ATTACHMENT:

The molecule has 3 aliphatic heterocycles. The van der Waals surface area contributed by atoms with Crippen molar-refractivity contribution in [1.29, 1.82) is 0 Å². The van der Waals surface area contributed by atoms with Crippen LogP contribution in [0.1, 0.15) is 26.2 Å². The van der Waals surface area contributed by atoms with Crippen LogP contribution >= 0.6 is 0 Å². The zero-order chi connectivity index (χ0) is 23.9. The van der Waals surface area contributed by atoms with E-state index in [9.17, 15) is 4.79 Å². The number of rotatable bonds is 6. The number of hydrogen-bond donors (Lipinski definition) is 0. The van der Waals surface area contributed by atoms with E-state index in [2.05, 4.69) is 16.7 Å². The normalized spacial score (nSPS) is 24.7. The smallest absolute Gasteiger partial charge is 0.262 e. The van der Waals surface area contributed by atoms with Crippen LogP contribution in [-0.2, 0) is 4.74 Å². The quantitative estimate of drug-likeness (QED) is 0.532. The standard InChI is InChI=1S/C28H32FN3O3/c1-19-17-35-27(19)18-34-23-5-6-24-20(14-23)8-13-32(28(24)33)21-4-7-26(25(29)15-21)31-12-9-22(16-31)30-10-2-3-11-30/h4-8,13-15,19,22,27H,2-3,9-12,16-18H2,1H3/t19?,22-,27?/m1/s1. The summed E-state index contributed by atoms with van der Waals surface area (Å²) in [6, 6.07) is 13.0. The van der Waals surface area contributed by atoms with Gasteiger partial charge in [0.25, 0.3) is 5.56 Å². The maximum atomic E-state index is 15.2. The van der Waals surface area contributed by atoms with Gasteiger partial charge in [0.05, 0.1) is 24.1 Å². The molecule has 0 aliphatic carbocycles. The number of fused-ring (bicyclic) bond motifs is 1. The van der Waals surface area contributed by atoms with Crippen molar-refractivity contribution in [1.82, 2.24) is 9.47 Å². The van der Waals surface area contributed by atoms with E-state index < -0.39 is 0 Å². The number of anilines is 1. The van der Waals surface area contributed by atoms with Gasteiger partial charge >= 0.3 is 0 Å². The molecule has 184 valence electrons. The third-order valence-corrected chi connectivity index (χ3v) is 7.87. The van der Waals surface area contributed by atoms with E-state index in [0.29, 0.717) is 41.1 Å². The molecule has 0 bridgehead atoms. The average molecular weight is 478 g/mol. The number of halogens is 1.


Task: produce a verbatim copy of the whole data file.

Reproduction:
The molecule has 3 aliphatic heterocycles. The van der Waals surface area contributed by atoms with Crippen molar-refractivity contribution in [1.29, 1.82) is 0 Å². The van der Waals surface area contributed by atoms with Crippen LogP contribution in [0.1, 0.15) is 26.2 Å². The van der Waals surface area contributed by atoms with Crippen LogP contribution >= 0.6 is 0 Å². The zero-order chi connectivity index (χ0) is 23.9. The van der Waals surface area contributed by atoms with E-state index in [9.17, 15) is 4.79 Å². The number of rotatable bonds is 6. The number of hydrogen-bond donors (Lipinski definition) is 0. The van der Waals surface area contributed by atoms with E-state index in [2.05, 4.69) is 16.7 Å². The normalized spacial score (nSPS) is 24.7. The smallest absolute Gasteiger partial charge is 0.262 e. The van der Waals surface area contributed by atoms with Crippen LogP contribution in [-0.2, 0) is 4.74 Å². The quantitative estimate of drug-likeness (QED) is 0.532. The standard InChI is InChI=1S/C28H32FN3O3/c1-19-17-35-27(19)18-34-23-5-6-24-20(14-23)8-13-32(28(24)33)21-4-7-26(25(29)15-21)31-12-9-22(16-31)30-10-2-3-11-30/h4-8,13-15,19,22,27H,2-3,9-12,16-18H2,1H3/t19?,22-,27?/m1/s1. The summed E-state index contributed by atoms with van der Waals surface area (Å²) in [6, 6.07) is 13.0. The van der Waals surface area contributed by atoms with Gasteiger partial charge in [0.25, 0.3) is 5.56 Å². The maximum atomic E-state index is 15.2. The van der Waals surface area contributed by atoms with Gasteiger partial charge in [0.05, 0.1) is 24.1 Å². The molecule has 0 aliphatic carbocycles. The number of fused-ring (bicyclic) bond motifs is 1. The van der Waals surface area contributed by atoms with Crippen molar-refractivity contribution in [1.82, 2.24) is 9.47 Å². The van der Waals surface area contributed by atoms with E-state index < -0.39 is 0 Å². The number of anilines is 1. The van der Waals surface area contributed by atoms with Gasteiger partial charge >= 0.3 is 0 Å². The molecule has 184 valence electrons. The third-order valence-corrected chi connectivity index (χ3v) is 7.87. The van der Waals surface area contributed by atoms with E-state index in [0.29, 0.717) is 41.1 Å². The molecule has 0 bridgehead atoms. The average molecular weight is 478 g/mol. The number of halogens is 1.